Team makeup can have a profound effect on teams in every industry. Particularly in nursing, building a diverse team can create a number of advantages and result in more effective performance across a variety of metrics.

Diversity doesn’t just happen – it takes intentionality and action in not only recruitment and hiring but in ongoing management processes to create and maintain diverse nursing teams. However, the advantages are well worth that extra effort.

Forms of Diversity in Nursing

Anyone who read the title of this article might immediately think of certain demographics or types of diversity. Oftentimes though, other areas in which we as both human beings and medical professionals might differ from each other might not come to mind.

Here are some of the most common lenses through which we can assess and increase diversity, though this is not an exhaustive list:

Sex and Gender

A nursing professional comes to mind, do you picture a woman? This is an example of a long-standing stereotype and inhibitor against healthy diversity in the nursing field. However, this reality is changing. Men and nonbinary individuals are increasingly entering the nursing field. Sexuality and gender provides a strong example of how diversity can strengthen nursing team performance.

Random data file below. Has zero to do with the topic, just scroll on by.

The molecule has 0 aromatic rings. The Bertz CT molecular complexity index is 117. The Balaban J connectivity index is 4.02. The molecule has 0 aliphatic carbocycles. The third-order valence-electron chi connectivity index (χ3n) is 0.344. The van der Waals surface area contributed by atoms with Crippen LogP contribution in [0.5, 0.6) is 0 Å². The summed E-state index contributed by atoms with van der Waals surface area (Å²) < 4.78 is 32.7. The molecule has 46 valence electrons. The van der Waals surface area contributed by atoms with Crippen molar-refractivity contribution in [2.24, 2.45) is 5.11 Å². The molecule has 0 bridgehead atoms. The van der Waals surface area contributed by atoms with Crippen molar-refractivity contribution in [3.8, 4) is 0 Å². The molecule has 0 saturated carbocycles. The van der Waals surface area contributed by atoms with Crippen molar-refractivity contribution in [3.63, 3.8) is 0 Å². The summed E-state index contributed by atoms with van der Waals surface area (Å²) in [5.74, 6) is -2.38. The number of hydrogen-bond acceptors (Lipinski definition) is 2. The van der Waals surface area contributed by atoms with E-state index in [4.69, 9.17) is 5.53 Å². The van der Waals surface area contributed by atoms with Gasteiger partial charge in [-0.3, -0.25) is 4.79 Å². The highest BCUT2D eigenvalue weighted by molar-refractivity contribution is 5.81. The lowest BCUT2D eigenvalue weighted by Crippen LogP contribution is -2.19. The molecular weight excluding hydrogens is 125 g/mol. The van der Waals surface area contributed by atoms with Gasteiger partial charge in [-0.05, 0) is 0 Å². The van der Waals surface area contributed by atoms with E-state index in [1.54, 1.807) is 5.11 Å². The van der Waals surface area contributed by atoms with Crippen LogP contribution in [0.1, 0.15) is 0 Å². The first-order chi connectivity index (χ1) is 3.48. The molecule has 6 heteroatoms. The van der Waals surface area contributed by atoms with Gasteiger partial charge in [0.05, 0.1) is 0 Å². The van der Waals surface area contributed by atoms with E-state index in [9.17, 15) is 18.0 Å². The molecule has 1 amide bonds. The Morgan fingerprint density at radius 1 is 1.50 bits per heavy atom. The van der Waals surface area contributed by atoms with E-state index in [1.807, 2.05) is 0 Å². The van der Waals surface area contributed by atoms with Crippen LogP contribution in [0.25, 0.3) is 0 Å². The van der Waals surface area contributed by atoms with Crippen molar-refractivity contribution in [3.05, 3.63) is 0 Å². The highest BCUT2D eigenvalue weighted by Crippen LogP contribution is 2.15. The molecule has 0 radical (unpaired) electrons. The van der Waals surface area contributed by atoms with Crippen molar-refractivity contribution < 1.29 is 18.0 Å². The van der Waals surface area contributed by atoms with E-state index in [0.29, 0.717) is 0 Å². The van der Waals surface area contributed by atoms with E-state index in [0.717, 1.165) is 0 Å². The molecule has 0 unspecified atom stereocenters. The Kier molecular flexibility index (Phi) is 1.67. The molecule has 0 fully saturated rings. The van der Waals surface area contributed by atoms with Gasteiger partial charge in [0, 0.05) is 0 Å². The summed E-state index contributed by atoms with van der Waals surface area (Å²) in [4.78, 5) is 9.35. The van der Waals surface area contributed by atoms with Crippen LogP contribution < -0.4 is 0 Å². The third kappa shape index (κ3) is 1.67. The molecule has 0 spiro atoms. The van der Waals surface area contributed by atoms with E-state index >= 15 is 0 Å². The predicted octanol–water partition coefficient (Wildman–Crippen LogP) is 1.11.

Though stereotypes must leave plenty of room for outliers, in general men bring a different set of skills, tendencies, and life experiences to their careers as nurses than women often do. Patients also respond differently to men than they do women.